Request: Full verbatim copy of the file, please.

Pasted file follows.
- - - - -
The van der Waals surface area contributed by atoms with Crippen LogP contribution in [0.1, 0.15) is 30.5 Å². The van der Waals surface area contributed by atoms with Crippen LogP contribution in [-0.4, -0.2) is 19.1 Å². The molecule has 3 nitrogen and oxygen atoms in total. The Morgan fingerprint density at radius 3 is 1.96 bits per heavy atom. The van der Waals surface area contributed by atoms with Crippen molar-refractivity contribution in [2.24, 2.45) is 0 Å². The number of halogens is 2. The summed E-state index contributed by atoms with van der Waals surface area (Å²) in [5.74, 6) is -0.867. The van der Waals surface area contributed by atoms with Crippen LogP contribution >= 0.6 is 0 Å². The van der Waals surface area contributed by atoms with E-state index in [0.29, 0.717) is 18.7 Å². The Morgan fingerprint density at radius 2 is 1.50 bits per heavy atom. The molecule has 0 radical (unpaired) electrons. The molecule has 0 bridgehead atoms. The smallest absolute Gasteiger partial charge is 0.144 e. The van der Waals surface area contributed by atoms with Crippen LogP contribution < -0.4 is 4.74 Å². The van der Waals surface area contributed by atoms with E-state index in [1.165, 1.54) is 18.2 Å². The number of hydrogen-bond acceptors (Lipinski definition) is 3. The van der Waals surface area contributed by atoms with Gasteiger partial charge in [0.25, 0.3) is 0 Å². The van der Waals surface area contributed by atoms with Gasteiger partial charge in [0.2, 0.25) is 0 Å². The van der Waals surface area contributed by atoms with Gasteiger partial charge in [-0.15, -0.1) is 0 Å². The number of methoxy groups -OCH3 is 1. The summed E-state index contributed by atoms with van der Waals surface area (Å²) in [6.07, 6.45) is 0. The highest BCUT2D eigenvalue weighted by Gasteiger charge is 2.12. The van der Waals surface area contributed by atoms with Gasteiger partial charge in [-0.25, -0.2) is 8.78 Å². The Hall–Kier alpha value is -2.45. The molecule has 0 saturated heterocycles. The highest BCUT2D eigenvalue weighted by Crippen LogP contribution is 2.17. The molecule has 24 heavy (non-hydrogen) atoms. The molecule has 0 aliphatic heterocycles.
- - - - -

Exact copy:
The van der Waals surface area contributed by atoms with Crippen LogP contribution in [0.1, 0.15) is 30.5 Å². The van der Waals surface area contributed by atoms with Crippen LogP contribution in [-0.4, -0.2) is 19.1 Å². The molecule has 3 nitrogen and oxygen atoms in total. The Morgan fingerprint density at radius 3 is 1.96 bits per heavy atom. The van der Waals surface area contributed by atoms with Crippen molar-refractivity contribution in [2.24, 2.45) is 0 Å². The number of halogens is 2. The summed E-state index contributed by atoms with van der Waals surface area (Å²) in [5.74, 6) is -0.867. The van der Waals surface area contributed by atoms with Crippen LogP contribution >= 0.6 is 0 Å². The van der Waals surface area contributed by atoms with E-state index in [0.29, 0.717) is 18.7 Å². The Morgan fingerprint density at radius 2 is 1.50 bits per heavy atom. The molecule has 0 radical (unpaired) electrons. The molecule has 0 bridgehead atoms. The smallest absolute Gasteiger partial charge is 0.144 e. The van der Waals surface area contributed by atoms with Crippen LogP contribution < -0.4 is 4.74 Å². The van der Waals surface area contributed by atoms with E-state index in [1.165, 1.54) is 18.2 Å². The number of hydrogen-bond acceptors (Lipinski definition) is 3. The van der Waals surface area contributed by atoms with Gasteiger partial charge in [0.25, 0.3) is 0 Å². The van der Waals surface area contributed by atoms with Gasteiger partial charge in [0.2, 0.25) is 0 Å². The van der Waals surface area contributed by atoms with Gasteiger partial charge in [-0.15, -0.1) is 0 Å². The number of methoxy groups -OCH3 is 1. The summed E-state index contributed by atoms with van der Waals surface area (Å²) in [6.07, 6.45) is 0. The highest BCUT2D eigenvalue weighted by Gasteiger charge is 2.12. The van der Waals surface area contributed by atoms with Gasteiger partial charge in [-0.25, -0.2) is 8.78 Å². The Hall–Kier alpha value is -2.45. The molecule has 0 saturated heterocycles. The highest BCUT2D eigenvalue weighted by Crippen LogP contribution is 2.17. The molecule has 24 heavy (non-hydrogen) atoms. The molecule has 0 aliphatic heterocycles.